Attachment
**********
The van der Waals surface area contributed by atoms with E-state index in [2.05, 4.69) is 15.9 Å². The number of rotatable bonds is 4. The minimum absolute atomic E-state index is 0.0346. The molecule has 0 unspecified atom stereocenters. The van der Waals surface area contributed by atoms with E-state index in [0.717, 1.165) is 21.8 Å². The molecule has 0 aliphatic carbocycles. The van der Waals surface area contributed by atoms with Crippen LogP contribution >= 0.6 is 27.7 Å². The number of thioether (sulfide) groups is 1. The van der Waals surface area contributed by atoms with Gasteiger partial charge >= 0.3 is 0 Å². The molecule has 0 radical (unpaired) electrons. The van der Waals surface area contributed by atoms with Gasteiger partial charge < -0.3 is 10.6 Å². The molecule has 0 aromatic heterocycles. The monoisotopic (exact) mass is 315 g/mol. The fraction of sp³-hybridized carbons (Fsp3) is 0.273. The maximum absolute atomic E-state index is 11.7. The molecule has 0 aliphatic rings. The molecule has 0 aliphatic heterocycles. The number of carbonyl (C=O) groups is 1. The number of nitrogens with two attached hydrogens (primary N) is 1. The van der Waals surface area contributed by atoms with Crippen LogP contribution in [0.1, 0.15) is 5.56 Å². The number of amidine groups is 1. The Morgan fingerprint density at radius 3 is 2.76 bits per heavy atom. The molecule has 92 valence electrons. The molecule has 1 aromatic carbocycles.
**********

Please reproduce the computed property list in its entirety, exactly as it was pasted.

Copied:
The van der Waals surface area contributed by atoms with E-state index in [2.05, 4.69) is 15.9 Å². The number of rotatable bonds is 4. The minimum absolute atomic E-state index is 0.0346. The molecule has 0 unspecified atom stereocenters. The van der Waals surface area contributed by atoms with E-state index in [0.717, 1.165) is 21.8 Å². The molecule has 0 aliphatic carbocycles. The van der Waals surface area contributed by atoms with Crippen LogP contribution >= 0.6 is 27.7 Å². The number of thioether (sulfide) groups is 1. The van der Waals surface area contributed by atoms with Gasteiger partial charge >= 0.3 is 0 Å². The molecule has 0 radical (unpaired) electrons. The van der Waals surface area contributed by atoms with Gasteiger partial charge < -0.3 is 10.6 Å². The molecule has 0 aromatic heterocycles. The monoisotopic (exact) mass is 315 g/mol. The fraction of sp³-hybridized carbons (Fsp3) is 0.273. The maximum absolute atomic E-state index is 11.7. The molecule has 0 aliphatic rings. The molecule has 0 aliphatic heterocycles. The number of carbonyl (C=O) groups is 1. The number of nitrogens with two attached hydrogens (primary N) is 1. The van der Waals surface area contributed by atoms with Crippen LogP contribution in [0.1, 0.15) is 5.56 Å². The number of amidine groups is 1. The Morgan fingerprint density at radius 3 is 2.76 bits per heavy atom. The molecule has 92 valence electrons. The molecule has 1 aromatic carbocycles.